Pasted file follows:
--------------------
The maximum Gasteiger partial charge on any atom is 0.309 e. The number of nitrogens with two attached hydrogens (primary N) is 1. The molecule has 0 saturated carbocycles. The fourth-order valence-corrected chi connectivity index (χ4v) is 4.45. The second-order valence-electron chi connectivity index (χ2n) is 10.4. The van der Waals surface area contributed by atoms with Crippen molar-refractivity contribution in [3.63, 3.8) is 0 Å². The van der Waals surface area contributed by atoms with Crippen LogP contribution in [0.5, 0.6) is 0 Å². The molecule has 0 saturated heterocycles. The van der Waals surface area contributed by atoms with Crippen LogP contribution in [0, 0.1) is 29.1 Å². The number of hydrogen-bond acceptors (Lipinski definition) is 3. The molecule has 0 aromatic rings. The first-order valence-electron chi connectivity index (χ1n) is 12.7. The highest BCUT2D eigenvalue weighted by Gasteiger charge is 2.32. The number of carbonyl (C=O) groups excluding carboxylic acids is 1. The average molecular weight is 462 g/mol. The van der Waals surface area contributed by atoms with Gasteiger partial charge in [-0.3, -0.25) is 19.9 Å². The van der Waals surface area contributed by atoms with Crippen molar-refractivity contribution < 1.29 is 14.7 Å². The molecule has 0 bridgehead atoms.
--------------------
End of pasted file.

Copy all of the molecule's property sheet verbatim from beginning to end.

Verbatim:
The maximum Gasteiger partial charge on any atom is 0.309 e. The number of nitrogens with two attached hydrogens (primary N) is 1. The molecule has 0 saturated carbocycles. The fourth-order valence-corrected chi connectivity index (χ4v) is 4.45. The second-order valence-electron chi connectivity index (χ2n) is 10.4. The van der Waals surface area contributed by atoms with Crippen molar-refractivity contribution in [3.63, 3.8) is 0 Å². The van der Waals surface area contributed by atoms with Crippen LogP contribution in [0.5, 0.6) is 0 Å². The molecule has 0 saturated heterocycles. The van der Waals surface area contributed by atoms with Crippen LogP contribution in [0, 0.1) is 29.1 Å². The number of hydrogen-bond acceptors (Lipinski definition) is 3. The molecule has 0 aromatic rings. The first-order valence-electron chi connectivity index (χ1n) is 12.7. The highest BCUT2D eigenvalue weighted by Gasteiger charge is 2.32. The number of carbonyl (C=O) groups excluding carboxylic acids is 1. The average molecular weight is 462 g/mol. The van der Waals surface area contributed by atoms with Gasteiger partial charge in [-0.3, -0.25) is 19.9 Å². The van der Waals surface area contributed by atoms with Crippen molar-refractivity contribution < 1.29 is 14.7 Å². The molecule has 0 bridgehead atoms.